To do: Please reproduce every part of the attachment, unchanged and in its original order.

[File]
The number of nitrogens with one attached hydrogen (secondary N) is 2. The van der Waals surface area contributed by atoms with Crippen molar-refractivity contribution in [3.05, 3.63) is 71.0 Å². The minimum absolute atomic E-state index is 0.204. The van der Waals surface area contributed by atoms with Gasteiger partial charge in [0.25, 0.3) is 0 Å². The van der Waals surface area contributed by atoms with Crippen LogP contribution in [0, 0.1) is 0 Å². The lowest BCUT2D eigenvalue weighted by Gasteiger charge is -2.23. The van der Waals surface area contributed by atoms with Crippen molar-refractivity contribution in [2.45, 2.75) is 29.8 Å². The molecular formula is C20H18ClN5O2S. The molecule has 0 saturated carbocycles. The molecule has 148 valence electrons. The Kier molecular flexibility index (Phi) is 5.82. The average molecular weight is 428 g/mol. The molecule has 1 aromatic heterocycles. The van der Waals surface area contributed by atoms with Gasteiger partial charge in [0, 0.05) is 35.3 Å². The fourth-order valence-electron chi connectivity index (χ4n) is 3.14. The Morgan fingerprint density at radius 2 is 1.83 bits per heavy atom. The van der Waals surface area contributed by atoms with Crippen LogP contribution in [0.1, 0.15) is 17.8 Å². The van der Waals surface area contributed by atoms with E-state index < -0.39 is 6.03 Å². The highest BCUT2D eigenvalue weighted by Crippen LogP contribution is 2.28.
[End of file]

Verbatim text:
The number of nitrogens with one attached hydrogen (secondary N) is 2. The van der Waals surface area contributed by atoms with Crippen molar-refractivity contribution in [3.05, 3.63) is 71.0 Å². The minimum absolute atomic E-state index is 0.204. The van der Waals surface area contributed by atoms with Gasteiger partial charge in [0.25, 0.3) is 0 Å². The van der Waals surface area contributed by atoms with Crippen LogP contribution in [0, 0.1) is 0 Å². The lowest BCUT2D eigenvalue weighted by Gasteiger charge is -2.23. The van der Waals surface area contributed by atoms with Crippen molar-refractivity contribution in [2.45, 2.75) is 29.8 Å². The molecular formula is C20H18ClN5O2S. The molecule has 0 saturated carbocycles. The molecule has 148 valence electrons. The Kier molecular flexibility index (Phi) is 5.82. The average molecular weight is 428 g/mol. The molecule has 1 aromatic heterocycles. The van der Waals surface area contributed by atoms with Gasteiger partial charge in [0, 0.05) is 35.3 Å². The fourth-order valence-electron chi connectivity index (χ4n) is 3.14. The Morgan fingerprint density at radius 2 is 1.83 bits per heavy atom. The van der Waals surface area contributed by atoms with Crippen LogP contribution in [0.1, 0.15) is 17.8 Å². The van der Waals surface area contributed by atoms with E-state index < -0.39 is 6.03 Å². The highest BCUT2D eigenvalue weighted by Crippen LogP contribution is 2.28.